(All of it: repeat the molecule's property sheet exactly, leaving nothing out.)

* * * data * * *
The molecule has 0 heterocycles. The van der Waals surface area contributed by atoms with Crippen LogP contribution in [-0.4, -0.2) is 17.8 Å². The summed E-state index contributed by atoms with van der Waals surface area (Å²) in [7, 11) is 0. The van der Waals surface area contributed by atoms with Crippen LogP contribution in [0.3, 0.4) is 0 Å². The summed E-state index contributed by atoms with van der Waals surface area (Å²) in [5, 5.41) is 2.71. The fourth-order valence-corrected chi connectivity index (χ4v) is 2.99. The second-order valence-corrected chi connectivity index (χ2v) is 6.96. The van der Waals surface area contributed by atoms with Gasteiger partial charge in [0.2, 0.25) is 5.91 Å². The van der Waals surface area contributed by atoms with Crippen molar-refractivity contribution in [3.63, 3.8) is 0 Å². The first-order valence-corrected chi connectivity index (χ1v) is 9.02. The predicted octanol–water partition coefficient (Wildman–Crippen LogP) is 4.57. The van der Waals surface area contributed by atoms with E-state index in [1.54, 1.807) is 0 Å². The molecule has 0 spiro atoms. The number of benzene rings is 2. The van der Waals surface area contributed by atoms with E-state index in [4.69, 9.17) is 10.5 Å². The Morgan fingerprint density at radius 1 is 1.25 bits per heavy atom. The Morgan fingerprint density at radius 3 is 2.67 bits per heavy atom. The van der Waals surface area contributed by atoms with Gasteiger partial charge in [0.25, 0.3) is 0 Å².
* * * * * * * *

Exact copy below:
The molecule has 0 heterocycles. The van der Waals surface area contributed by atoms with Crippen LogP contribution in [-0.4, -0.2) is 17.8 Å². The summed E-state index contributed by atoms with van der Waals surface area (Å²) in [7, 11) is 0. The van der Waals surface area contributed by atoms with Crippen LogP contribution in [0.3, 0.4) is 0 Å². The summed E-state index contributed by atoms with van der Waals surface area (Å²) in [5, 5.41) is 2.71. The fourth-order valence-corrected chi connectivity index (χ4v) is 2.99. The second-order valence-corrected chi connectivity index (χ2v) is 6.96. The van der Waals surface area contributed by atoms with Gasteiger partial charge in [0.2, 0.25) is 5.91 Å². The van der Waals surface area contributed by atoms with Crippen molar-refractivity contribution in [3.63, 3.8) is 0 Å². The first-order valence-corrected chi connectivity index (χ1v) is 9.02. The predicted octanol–water partition coefficient (Wildman–Crippen LogP) is 4.57. The van der Waals surface area contributed by atoms with E-state index in [1.54, 1.807) is 0 Å². The molecule has 0 spiro atoms. The number of benzene rings is 2. The van der Waals surface area contributed by atoms with E-state index in [4.69, 9.17) is 10.5 Å². The Morgan fingerprint density at radius 1 is 1.25 bits per heavy atom. The Morgan fingerprint density at radius 3 is 2.67 bits per heavy atom. The van der Waals surface area contributed by atoms with Gasteiger partial charge in [0.25, 0.3) is 0 Å².